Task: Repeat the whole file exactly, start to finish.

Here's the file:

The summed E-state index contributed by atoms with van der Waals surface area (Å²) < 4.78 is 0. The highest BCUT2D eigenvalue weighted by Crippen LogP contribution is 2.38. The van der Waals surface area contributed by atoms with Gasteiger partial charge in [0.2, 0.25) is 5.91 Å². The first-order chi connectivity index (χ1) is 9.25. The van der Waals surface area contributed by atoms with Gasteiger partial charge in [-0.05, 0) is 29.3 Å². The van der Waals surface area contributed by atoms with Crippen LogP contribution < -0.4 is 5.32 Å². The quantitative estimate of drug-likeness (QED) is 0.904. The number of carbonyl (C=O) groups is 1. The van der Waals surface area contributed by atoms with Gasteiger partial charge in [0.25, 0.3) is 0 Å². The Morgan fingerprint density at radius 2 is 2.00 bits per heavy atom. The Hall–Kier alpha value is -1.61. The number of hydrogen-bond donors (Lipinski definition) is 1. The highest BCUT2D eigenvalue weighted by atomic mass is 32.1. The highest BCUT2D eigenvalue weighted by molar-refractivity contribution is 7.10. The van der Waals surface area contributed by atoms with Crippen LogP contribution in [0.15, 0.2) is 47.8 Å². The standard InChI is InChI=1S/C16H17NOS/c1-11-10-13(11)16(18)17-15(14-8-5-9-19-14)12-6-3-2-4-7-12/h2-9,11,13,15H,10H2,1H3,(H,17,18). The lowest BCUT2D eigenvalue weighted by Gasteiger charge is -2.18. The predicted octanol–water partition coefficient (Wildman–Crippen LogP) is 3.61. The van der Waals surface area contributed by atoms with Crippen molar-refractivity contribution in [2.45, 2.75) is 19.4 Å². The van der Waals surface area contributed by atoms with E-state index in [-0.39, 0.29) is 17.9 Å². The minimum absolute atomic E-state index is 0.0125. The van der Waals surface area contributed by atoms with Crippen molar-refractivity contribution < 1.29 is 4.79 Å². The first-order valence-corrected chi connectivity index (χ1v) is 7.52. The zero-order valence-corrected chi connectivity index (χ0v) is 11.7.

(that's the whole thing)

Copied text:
The summed E-state index contributed by atoms with van der Waals surface area (Å²) < 4.78 is 0. The highest BCUT2D eigenvalue weighted by Crippen LogP contribution is 2.38. The van der Waals surface area contributed by atoms with Gasteiger partial charge in [0.2, 0.25) is 5.91 Å². The first-order chi connectivity index (χ1) is 9.25. The van der Waals surface area contributed by atoms with Gasteiger partial charge in [-0.05, 0) is 29.3 Å². The van der Waals surface area contributed by atoms with Crippen LogP contribution < -0.4 is 5.32 Å². The quantitative estimate of drug-likeness (QED) is 0.904. The number of carbonyl (C=O) groups is 1. The van der Waals surface area contributed by atoms with Gasteiger partial charge in [0.25, 0.3) is 0 Å². The Morgan fingerprint density at radius 2 is 2.00 bits per heavy atom. The Hall–Kier alpha value is -1.61. The number of hydrogen-bond donors (Lipinski definition) is 1. The highest BCUT2D eigenvalue weighted by atomic mass is 32.1. The highest BCUT2D eigenvalue weighted by molar-refractivity contribution is 7.10. The van der Waals surface area contributed by atoms with Crippen LogP contribution in [0.15, 0.2) is 47.8 Å². The standard InChI is InChI=1S/C16H17NOS/c1-11-10-13(11)16(18)17-15(14-8-5-9-19-14)12-6-3-2-4-7-12/h2-9,11,13,15H,10H2,1H3,(H,17,18). The lowest BCUT2D eigenvalue weighted by Gasteiger charge is -2.18. The predicted octanol–water partition coefficient (Wildman–Crippen LogP) is 3.61. The van der Waals surface area contributed by atoms with Crippen molar-refractivity contribution in [2.45, 2.75) is 19.4 Å². The van der Waals surface area contributed by atoms with E-state index in [-0.39, 0.29) is 17.9 Å². The minimum absolute atomic E-state index is 0.0125. The van der Waals surface area contributed by atoms with Crippen molar-refractivity contribution < 1.29 is 4.79 Å². The first-order valence-corrected chi connectivity index (χ1v) is 7.52. The zero-order valence-corrected chi connectivity index (χ0v) is 11.7.